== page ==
In this week's Torah portion, which is often read on Hanukkah, we read about Pharaoh's dreams and Joseph's rise to power. Throughout this Torah reading, we are troubled. If Joseph has achieved such success, why does he not forgive his brothers? Why does he conceal his identity, send his brothers back to their father empty handed, and then instruct his servants to place a goblet in Benjamin's sack?

Ramban suggests that Joseph does this because when he recognizes his brothers, he also remembers his dreams. While his brothers did bow down to him, for the dreams to be fully realized Benjamin too needs to come down to Egypt before Joseph reveals his identity. Ramban suggests that Joseph recognizes his dreams as Divine prophecy that must be fulfilled. Earlier in the Torah reading, when Pharaoh first summons Joseph and expresses certainty that unlike those who came before him, Joseph will be able to interpret his dreams, Joseph responds: bil'a'dai – Not I, or, without me, – it is God who will answer regarding Pharaoh's well fare.

Twice in this week's Torah portion, Joseph must excuse himself from interactions with his brother, as he breaks down and weeps. This is a very different Joseph than the child-like Joseph who taunted his brothers when sharing his dreams. It seems that Joseph is beginning to recognize that his talent is a Divine gift that ultimately he cannot take credit for. This recognition prepares him to not only re-establish a relationship with his family, but to share with them what he has come to understand: you (my brothers) are not at fault for my coming down to Egypt; God sent me here for life-saving measures."

In this way, this week's Torah reading serves as Joseph's recognition of God's role in his life. Next week's Torah reading provides him with the opportunity to share this miracle with his brothers.

May Hanukkah provide us with an opportunity to explore our own journeys and identify our miraculous moments which instill within us awe and gratitude and may we have the courage and joy to share them with others.

Shabbat Shalom and Chag Urim Sameach – Happy Hanukkah!

Rabbi Dahlia Kronish
HS Director of Jewish & Student Life

Parasha HaShavua - Vayeshev

הִוא מוּצֵאת, וְהִיא שָׁלְחָה אֶל-חָמִיהָ לֵאמֹר, לְאִישׁ אֲשֶׁר-אֵלֶּה לּוֹ, אָנֹכִי הָרָה; וַתֹּאמֶר, הַכֶּר-נָא--לְמִי הַחֹתֶמֶת וְהַפְּתִילִים וְהַמַּטֶּה, הָאֵלֶּה. (בראשית ל״ח: כ״ה)

"When she was brought forth, she sent to her father-in-law, saying: 'By the man whose these are, I am with child'; and she said: Please acknowledge whose these are, the signet, and the cords, and the staff.'" (Genesis 38:25)

In this week's parasha, the saga of Joseph and his family is temporarily put on hold in chapter 38 as the Torah recounts the tale of Judah and his daughter-in-law Tamar. The story feels strangely placed, interrupting the arc of the Joseph cycle for a seemingly unrelated narrative. Biblical commentator Robert Alter demonstrates that quite the opposite is true. In fact, the two stories are masterfully woven together through language so that the relationship between them highlights the Torah's moral themes.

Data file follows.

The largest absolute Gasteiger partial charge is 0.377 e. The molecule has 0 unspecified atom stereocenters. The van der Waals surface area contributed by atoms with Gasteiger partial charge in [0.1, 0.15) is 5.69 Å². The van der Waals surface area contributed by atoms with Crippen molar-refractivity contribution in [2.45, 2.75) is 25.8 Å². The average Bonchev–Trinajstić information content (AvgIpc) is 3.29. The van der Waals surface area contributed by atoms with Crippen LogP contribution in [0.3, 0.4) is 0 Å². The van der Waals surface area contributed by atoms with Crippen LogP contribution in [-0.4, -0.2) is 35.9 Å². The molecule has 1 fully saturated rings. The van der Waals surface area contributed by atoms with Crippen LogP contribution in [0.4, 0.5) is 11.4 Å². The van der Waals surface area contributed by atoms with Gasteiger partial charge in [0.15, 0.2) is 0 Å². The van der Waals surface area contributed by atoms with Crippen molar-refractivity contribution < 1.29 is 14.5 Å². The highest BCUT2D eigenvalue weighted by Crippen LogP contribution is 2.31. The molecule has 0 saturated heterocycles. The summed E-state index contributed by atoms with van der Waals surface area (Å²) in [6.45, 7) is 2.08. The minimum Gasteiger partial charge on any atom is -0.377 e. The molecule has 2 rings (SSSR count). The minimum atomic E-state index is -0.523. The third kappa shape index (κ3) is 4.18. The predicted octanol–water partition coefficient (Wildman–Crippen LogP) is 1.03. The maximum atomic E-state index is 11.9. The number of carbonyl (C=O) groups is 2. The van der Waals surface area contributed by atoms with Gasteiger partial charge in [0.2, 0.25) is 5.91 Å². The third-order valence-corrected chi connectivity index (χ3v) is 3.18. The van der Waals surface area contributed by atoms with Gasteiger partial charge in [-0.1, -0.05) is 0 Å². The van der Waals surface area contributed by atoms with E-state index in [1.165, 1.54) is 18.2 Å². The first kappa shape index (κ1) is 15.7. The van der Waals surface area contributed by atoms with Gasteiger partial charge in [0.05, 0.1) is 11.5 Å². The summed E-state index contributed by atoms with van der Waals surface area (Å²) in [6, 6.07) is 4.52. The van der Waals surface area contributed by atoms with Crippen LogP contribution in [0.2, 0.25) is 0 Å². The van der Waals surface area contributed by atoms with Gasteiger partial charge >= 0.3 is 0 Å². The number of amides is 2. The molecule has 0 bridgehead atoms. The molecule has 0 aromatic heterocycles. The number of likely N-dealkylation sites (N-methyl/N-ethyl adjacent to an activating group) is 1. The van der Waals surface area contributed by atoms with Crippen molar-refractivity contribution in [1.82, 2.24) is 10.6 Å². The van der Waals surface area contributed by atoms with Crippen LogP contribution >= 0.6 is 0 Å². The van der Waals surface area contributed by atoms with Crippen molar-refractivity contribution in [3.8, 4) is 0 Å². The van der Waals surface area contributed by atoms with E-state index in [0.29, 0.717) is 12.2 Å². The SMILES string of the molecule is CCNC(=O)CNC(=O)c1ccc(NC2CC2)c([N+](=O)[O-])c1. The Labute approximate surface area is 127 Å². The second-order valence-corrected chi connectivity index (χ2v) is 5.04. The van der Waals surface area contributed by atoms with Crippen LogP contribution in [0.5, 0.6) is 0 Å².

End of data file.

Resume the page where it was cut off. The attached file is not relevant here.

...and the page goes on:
When Joseph's brothers bring their father his favorite son's blood-soaked coat, they ask Jacob, הַכֶּר-נָא, "Please identify." The verb lehakir means to know, to be acquainted with or aware of. However, what the brothers generate in this moment is the opposite of awareness. Just as Jacob did before them, they deceive their father, they use their their wits and the materials available to induce false awareness, employing Joseph's coat to tell an untrue story.

In the next chapter, we find Tamar left in a desperate situation by her father-in-law, Judah, deprived of any prospect of marriage and children. She takes matters into her own hands, disguising herself as a prostitute, having sex with Judah, and accepting his cord and staff as collateral on future payment. When Judah finds out that his unmarried daughter-in-law is pregnant, he calls for her to be publicly burned for her actions, unaware of his own role. Tamar announces that the child belongs to the man who has left his cord and staff as identification. She turns to Judah and demands, "הַכֶּר-נָא." Please identify. Please acknowledge. Judah, to his credit, in a great moment of integrity, does not evade responsibility. "צָדְקָה מִמֶּנִּי -- she is more in the right than me, he responds, perhaps realizing in that moment the very different ways that the words haker na have been used by his daughter-in-law and himself.

The brothers use their wits and the materials available to conceal the truth and evade taking responsibility for their actions. Tamar uses the same tools to reveal the truth and to make sure that the appropriate person takes responsibility for his actions.

הַכֶּר-נָא -- please acknowledge.

Ashley Judd. Alyssa Milano. Tarana Burke. Selma Blair. Sara Gelser. Anonymous. Taylor Swift. Sandra Pezqueda. Blaise Godbe. Rose McGowan. Wendy Walsh. Lindsey Reynolds. Isabel Pascual. Lindsay Meyer. Juana Melara. Sandra Muller. Susan Fowler. Terry Crews. Megyn Kelly. Amanda Schmitt. Adama Iwu.

These are the names of the silence breakers that Time just named the persons of the year. הַכֶּר-נָא. They insisted that the concealment end, so the truth can be revealed. Acknowledged. Known. Like Tamar. And how does the Torah view Tamar's actions? In the last line of the chapter, we learn that Tamar gave birth to Peretz and Zera. The ancestors of Jesse, who is the father of King David, the messiah. Tamar enables redemption to enter the world. As do these women.

Rabbi Anne Ebersman
EC/LS Judaic Studies Programming Director/Director of Hesed (Community Service) and Tzedek (Justice)